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Pink Yarn & Raffia Gift Wrap


Today’s simple gift wrap technique was inspired by the hoards of leftover yarn currently taking over my craft room. To make your own pink yarn & raffia gift wrap you will need yarn, double sided tape and a piece of pink raffia (makes sense).

pink yarn gift wrap

Simply adhere tape to the top of your gift box/lid. Cut strips of yarn to fit across the top, align side by side until the top is covered. Place lid on box and secure with raffia bow.

pink yarn gift wrap

It’s that simple. This pink yarn & raffia box took about 10 minutes to throw together. Don’t dismiss that leftover yarn the next time you are looking for a easy way to dress up your gift wrap.


Guest Post: Photographing Details


To continue our weekend focus on those pretty little details, here is another incredible guest post from Kira of Kira Noble Photography. This article teaches the amateur photographer how to turn those decent pictures into works of art. Be sure to head over to Kira’s website and show her some love.

Details, details, details! I have noticed that in the past few years the detail elements of a wedding day have become increasingly important to brides, wedding planners and photographers. If you look at any wedding style blogs, like Style Me PrettyOnce WedGreen Wedding Shoes and countless others, the photography featured revolves around how to implement fantastic detail and intricacy into a wedding or event.

As a wedding photographer I realized that I needed to learn quickly how to take the kind of photos that would highlight and pay tribute to the details every bride, florist and wedding coordinator spend countless hours creating.
Of course at the end of the day, the photo of the “first kiss” is more important to my client than the cool photograph of the cupcake tower or bouquets. However, details seam together the story of the day, revealing something about the bride and groom, and hopefully reminding them of the depth of their wedding day.

Although I have certainly not mastered how to take detail shots, I have learned a lot in the past few years and thought I would share some specifics of what I’ve learned here with you. Even if you’re not a photographer these techniques can apply to any detail photo you may want to take. From taking photos of your latest creation in the kitchen, to the flowers blooming in your garden to the next event you attend or host.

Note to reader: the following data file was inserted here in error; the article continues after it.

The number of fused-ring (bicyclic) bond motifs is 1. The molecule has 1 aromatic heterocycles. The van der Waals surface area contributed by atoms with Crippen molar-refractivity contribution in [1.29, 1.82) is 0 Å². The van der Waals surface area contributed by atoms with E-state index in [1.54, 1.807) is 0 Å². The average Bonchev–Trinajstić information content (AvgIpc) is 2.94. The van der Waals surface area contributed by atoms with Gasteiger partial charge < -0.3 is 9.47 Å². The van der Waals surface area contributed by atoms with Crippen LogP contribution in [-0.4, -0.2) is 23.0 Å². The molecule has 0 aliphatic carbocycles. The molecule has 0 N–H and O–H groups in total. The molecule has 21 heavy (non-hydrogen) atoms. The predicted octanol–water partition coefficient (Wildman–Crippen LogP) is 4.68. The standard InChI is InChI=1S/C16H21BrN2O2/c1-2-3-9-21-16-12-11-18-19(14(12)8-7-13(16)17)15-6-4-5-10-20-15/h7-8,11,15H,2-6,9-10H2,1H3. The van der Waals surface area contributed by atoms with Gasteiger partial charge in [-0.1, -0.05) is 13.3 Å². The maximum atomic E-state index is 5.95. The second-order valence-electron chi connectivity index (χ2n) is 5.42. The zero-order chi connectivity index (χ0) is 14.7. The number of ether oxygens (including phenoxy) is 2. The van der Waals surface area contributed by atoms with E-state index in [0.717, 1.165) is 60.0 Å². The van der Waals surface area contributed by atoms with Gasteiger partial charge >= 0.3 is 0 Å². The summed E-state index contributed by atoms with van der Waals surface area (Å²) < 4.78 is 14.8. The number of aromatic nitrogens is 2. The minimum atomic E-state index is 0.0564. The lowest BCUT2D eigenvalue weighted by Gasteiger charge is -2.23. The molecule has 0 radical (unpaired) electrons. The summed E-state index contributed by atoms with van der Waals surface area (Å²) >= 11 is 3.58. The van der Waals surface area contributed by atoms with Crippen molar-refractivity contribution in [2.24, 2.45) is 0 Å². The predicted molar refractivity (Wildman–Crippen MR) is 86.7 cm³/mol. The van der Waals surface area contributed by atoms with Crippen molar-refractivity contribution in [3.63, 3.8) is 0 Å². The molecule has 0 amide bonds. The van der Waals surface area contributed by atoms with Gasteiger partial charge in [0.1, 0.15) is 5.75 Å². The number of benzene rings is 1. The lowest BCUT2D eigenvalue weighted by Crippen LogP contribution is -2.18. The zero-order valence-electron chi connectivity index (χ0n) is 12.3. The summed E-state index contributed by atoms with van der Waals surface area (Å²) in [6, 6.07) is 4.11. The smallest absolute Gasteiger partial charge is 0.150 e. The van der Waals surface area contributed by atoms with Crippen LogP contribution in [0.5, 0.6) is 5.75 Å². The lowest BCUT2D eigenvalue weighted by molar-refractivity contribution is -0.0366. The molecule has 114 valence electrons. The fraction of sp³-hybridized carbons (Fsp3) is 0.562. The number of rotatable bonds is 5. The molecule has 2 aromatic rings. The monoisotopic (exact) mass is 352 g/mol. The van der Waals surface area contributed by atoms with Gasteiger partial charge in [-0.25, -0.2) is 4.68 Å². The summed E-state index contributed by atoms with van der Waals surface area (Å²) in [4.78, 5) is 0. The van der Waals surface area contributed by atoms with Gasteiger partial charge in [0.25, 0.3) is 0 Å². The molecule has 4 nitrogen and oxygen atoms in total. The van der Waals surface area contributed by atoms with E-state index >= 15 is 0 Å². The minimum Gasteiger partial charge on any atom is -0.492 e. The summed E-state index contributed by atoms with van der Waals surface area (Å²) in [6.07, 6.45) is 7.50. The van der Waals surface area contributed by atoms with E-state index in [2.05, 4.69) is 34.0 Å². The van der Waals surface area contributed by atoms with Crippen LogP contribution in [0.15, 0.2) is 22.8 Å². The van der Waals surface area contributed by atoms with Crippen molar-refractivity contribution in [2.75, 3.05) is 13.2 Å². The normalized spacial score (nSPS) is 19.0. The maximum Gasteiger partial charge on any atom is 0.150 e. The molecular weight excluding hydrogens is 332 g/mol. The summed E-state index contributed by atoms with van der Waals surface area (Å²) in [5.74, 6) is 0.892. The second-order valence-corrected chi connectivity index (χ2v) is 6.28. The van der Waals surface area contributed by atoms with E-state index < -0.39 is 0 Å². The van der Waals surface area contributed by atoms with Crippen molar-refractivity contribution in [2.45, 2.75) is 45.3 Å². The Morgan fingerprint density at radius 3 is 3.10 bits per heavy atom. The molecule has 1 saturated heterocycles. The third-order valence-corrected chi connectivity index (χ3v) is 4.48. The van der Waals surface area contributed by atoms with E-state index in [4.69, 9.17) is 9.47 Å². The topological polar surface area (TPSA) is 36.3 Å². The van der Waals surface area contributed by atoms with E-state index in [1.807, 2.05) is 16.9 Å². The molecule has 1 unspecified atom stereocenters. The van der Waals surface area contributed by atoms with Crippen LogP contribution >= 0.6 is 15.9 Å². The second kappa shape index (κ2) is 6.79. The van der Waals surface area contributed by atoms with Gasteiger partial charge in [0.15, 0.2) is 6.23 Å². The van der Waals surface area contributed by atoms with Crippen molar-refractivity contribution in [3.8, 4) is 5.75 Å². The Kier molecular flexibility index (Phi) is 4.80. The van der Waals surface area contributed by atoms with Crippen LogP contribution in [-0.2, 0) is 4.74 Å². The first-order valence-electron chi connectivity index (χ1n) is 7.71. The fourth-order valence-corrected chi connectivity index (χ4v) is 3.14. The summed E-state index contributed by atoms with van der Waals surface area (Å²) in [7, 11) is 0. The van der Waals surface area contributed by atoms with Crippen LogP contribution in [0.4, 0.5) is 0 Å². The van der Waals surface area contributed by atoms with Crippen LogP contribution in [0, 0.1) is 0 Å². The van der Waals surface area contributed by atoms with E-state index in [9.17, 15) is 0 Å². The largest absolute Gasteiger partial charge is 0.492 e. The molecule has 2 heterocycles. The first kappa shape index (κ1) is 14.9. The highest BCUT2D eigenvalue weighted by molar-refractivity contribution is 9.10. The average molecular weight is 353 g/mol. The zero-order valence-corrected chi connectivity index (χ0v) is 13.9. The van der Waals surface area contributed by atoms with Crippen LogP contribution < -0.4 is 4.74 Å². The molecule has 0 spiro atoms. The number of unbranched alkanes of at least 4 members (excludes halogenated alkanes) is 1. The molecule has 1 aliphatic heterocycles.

1) Find good light- The first thing to do is make sure you have great natural light. Seriously, light can make the difference between a mediocre photograph and a photo that makes you sigh! Sometimes this will mean moving the object of your photograph from its original location (if possible) to a location with better light. The photo below is from a wedding I recently shot. I was taking photos of the reception details and took this photo of the tiered cookie stand. The first one was taken in the afternoon (before anyone came into the reception) and I didn’t have time to move it to better light. It is dark and although it works, it is not the best photo. Later in the evening the room was filled with lovely light and I got this photograph of the same detail.

2) Remove anything distracting- I learned this tip from Jasmine Star in her first creative live workshop. She encouraged photographers to move anything that would “cheapen” the photo. Feel free to move things like salt and pepper, serving utensils and sugar packets from a table. And of course, put them back after you get the photo you need. Before I heard Jasmine talk about this, I was too afraid to touch or move anything on the wedding day. I didn’t want to mess anything up. However, once I had the confidence to remove distracting items from my frame, my photos of flowers and tables settings started looking more like something you could find in a magazine. Holla!